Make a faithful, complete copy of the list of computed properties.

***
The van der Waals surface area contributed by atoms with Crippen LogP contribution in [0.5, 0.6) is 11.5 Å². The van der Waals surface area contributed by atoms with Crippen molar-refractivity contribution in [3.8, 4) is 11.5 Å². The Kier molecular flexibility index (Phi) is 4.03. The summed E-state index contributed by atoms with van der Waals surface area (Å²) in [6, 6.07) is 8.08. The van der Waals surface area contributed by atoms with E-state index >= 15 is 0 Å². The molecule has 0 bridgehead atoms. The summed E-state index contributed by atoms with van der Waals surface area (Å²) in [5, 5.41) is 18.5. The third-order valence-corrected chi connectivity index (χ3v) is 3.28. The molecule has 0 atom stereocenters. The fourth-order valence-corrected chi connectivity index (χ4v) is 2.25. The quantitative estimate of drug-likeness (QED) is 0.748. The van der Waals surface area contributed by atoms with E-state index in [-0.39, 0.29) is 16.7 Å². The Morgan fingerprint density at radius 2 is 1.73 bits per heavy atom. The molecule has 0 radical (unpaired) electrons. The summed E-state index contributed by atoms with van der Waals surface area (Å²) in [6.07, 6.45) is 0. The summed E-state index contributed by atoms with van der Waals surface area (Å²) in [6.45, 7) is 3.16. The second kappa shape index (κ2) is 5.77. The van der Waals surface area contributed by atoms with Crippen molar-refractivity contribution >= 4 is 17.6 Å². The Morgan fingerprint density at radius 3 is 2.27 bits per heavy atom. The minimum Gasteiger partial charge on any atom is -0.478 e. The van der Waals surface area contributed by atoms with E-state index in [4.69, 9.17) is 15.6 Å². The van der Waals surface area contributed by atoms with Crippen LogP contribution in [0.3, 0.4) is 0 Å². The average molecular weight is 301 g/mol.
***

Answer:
The van der Waals surface area contributed by atoms with Crippen LogP contribution in [0.5, 0.6) is 11.5 Å². The van der Waals surface area contributed by atoms with Crippen molar-refractivity contribution in [3.8, 4) is 11.5 Å². The Kier molecular flexibility index (Phi) is 4.03. The summed E-state index contributed by atoms with van der Waals surface area (Å²) in [6, 6.07) is 8.08. The van der Waals surface area contributed by atoms with E-state index >= 15 is 0 Å². The molecule has 0 bridgehead atoms. The summed E-state index contributed by atoms with van der Waals surface area (Å²) in [5, 5.41) is 18.5. The third-order valence-corrected chi connectivity index (χ3v) is 3.28. The molecule has 0 atom stereocenters. The fourth-order valence-corrected chi connectivity index (χ4v) is 2.25. The quantitative estimate of drug-likeness (QED) is 0.748. The van der Waals surface area contributed by atoms with E-state index in [-0.39, 0.29) is 16.7 Å². The Morgan fingerprint density at radius 2 is 1.73 bits per heavy atom. The molecule has 0 radical (unpaired) electrons. The summed E-state index contributed by atoms with van der Waals surface area (Å²) in [6.07, 6.45) is 0. The summed E-state index contributed by atoms with van der Waals surface area (Å²) in [6.45, 7) is 3.16. The second kappa shape index (κ2) is 5.77. The van der Waals surface area contributed by atoms with Crippen molar-refractivity contribution >= 4 is 17.6 Å². The Morgan fingerprint density at radius 3 is 2.27 bits per heavy atom. The minimum Gasteiger partial charge on any atom is -0.478 e. The van der Waals surface area contributed by atoms with E-state index in [4.69, 9.17) is 15.6 Å². The van der Waals surface area contributed by atoms with Crippen LogP contribution in [0.3, 0.4) is 0 Å². The average molecular weight is 301 g/mol.